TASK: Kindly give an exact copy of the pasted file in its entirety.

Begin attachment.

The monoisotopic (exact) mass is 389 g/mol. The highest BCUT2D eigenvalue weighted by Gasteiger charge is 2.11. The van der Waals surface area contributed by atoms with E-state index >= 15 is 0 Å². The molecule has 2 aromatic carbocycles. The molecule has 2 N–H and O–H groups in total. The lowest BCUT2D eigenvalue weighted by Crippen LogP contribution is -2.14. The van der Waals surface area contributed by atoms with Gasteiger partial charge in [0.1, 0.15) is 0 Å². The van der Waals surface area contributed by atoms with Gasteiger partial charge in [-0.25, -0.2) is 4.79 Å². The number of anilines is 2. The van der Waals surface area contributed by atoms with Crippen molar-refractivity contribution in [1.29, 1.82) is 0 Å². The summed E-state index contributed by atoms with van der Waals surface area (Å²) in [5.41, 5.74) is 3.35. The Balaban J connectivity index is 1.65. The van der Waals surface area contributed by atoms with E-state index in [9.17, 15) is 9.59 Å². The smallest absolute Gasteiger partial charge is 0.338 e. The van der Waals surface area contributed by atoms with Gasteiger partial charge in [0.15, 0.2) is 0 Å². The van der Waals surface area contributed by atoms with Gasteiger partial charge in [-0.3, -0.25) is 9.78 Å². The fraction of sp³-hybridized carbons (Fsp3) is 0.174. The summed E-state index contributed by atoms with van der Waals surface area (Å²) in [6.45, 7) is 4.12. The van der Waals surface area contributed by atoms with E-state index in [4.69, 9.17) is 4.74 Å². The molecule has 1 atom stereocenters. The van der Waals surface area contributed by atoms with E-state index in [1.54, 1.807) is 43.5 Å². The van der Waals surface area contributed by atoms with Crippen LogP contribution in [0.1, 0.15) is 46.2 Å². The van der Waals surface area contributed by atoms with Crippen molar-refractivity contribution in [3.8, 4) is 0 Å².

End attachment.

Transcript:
The monoisotopic (exact) mass is 389 g/mol. The highest BCUT2D eigenvalue weighted by Gasteiger charge is 2.11. The van der Waals surface area contributed by atoms with E-state index >= 15 is 0 Å². The molecule has 2 aromatic carbocycles. The molecule has 2 N–H and O–H groups in total. The lowest BCUT2D eigenvalue weighted by Crippen LogP contribution is -2.14. The van der Waals surface area contributed by atoms with Gasteiger partial charge in [0.1, 0.15) is 0 Å². The van der Waals surface area contributed by atoms with Gasteiger partial charge in [-0.25, -0.2) is 4.79 Å². The number of anilines is 2. The van der Waals surface area contributed by atoms with Crippen molar-refractivity contribution in [1.29, 1.82) is 0 Å². The summed E-state index contributed by atoms with van der Waals surface area (Å²) in [5.41, 5.74) is 3.35. The Balaban J connectivity index is 1.65. The van der Waals surface area contributed by atoms with E-state index in [9.17, 15) is 9.59 Å². The smallest absolute Gasteiger partial charge is 0.338 e. The van der Waals surface area contributed by atoms with Gasteiger partial charge in [0.15, 0.2) is 0 Å². The van der Waals surface area contributed by atoms with Gasteiger partial charge in [-0.3, -0.25) is 9.78 Å². The fraction of sp³-hybridized carbons (Fsp3) is 0.174. The summed E-state index contributed by atoms with van der Waals surface area (Å²) in [6.45, 7) is 4.12. The van der Waals surface area contributed by atoms with E-state index in [4.69, 9.17) is 4.74 Å². The molecule has 1 atom stereocenters. The van der Waals surface area contributed by atoms with E-state index in [1.54, 1.807) is 43.5 Å². The van der Waals surface area contributed by atoms with Crippen LogP contribution in [0.1, 0.15) is 46.2 Å². The van der Waals surface area contributed by atoms with Crippen molar-refractivity contribution in [3.8, 4) is 0 Å².